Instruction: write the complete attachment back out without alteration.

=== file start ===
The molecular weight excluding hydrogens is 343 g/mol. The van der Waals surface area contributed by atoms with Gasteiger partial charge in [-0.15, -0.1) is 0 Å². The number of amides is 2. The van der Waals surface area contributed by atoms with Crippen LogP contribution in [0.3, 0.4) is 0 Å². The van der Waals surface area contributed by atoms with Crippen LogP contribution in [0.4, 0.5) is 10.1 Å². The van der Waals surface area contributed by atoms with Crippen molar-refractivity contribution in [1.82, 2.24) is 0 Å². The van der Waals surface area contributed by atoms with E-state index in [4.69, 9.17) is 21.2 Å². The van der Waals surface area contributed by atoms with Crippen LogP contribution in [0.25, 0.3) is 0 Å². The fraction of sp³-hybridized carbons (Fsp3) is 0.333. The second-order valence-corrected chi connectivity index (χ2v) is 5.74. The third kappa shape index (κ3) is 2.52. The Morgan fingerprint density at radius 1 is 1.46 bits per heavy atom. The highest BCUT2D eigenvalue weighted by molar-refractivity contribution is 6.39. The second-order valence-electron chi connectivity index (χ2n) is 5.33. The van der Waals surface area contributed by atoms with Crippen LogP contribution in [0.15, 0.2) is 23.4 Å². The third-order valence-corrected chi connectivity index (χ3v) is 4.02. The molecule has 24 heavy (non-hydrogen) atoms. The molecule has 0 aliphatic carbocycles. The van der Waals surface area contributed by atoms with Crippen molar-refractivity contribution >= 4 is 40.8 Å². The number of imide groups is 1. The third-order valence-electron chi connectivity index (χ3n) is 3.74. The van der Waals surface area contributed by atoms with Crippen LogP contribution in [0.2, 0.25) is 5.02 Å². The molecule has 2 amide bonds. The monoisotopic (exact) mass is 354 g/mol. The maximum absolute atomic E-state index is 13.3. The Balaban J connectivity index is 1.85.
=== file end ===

The molecular weight excluding hydrogens is 343 g/mol. The van der Waals surface area contributed by atoms with Gasteiger partial charge in [-0.15, -0.1) is 0 Å². The number of amides is 2. The van der Waals surface area contributed by atoms with Crippen LogP contribution in [0.3, 0.4) is 0 Å². The van der Waals surface area contributed by atoms with Crippen LogP contribution in [0.4, 0.5) is 10.1 Å². The van der Waals surface area contributed by atoms with Crippen molar-refractivity contribution in [1.82, 2.24) is 0 Å². The van der Waals surface area contributed by atoms with E-state index in [4.69, 9.17) is 21.2 Å². The van der Waals surface area contributed by atoms with Crippen LogP contribution in [0.25, 0.3) is 0 Å². The fraction of sp³-hybridized carbons (Fsp3) is 0.333. The second-order valence-corrected chi connectivity index (χ2v) is 5.74. The third kappa shape index (κ3) is 2.52. The Morgan fingerprint density at radius 1 is 1.46 bits per heavy atom. The highest BCUT2D eigenvalue weighted by molar-refractivity contribution is 6.39. The second-order valence-electron chi connectivity index (χ2n) is 5.33. The van der Waals surface area contributed by atoms with Crippen LogP contribution in [0.15, 0.2) is 23.4 Å². The third-order valence-corrected chi connectivity index (χ3v) is 4.02. The molecule has 24 heavy (non-hydrogen) atoms. The molecule has 0 aliphatic carbocycles. The van der Waals surface area contributed by atoms with Crippen molar-refractivity contribution >= 4 is 40.8 Å². The number of imide groups is 1. The third-order valence-electron chi connectivity index (χ3n) is 3.74. The van der Waals surface area contributed by atoms with Crippen LogP contribution in [0.2, 0.25) is 5.02 Å². The molecule has 2 amide bonds. The monoisotopic (exact) mass is 354 g/mol. The maximum absolute atomic E-state index is 13.3. The Balaban J connectivity index is 1.85.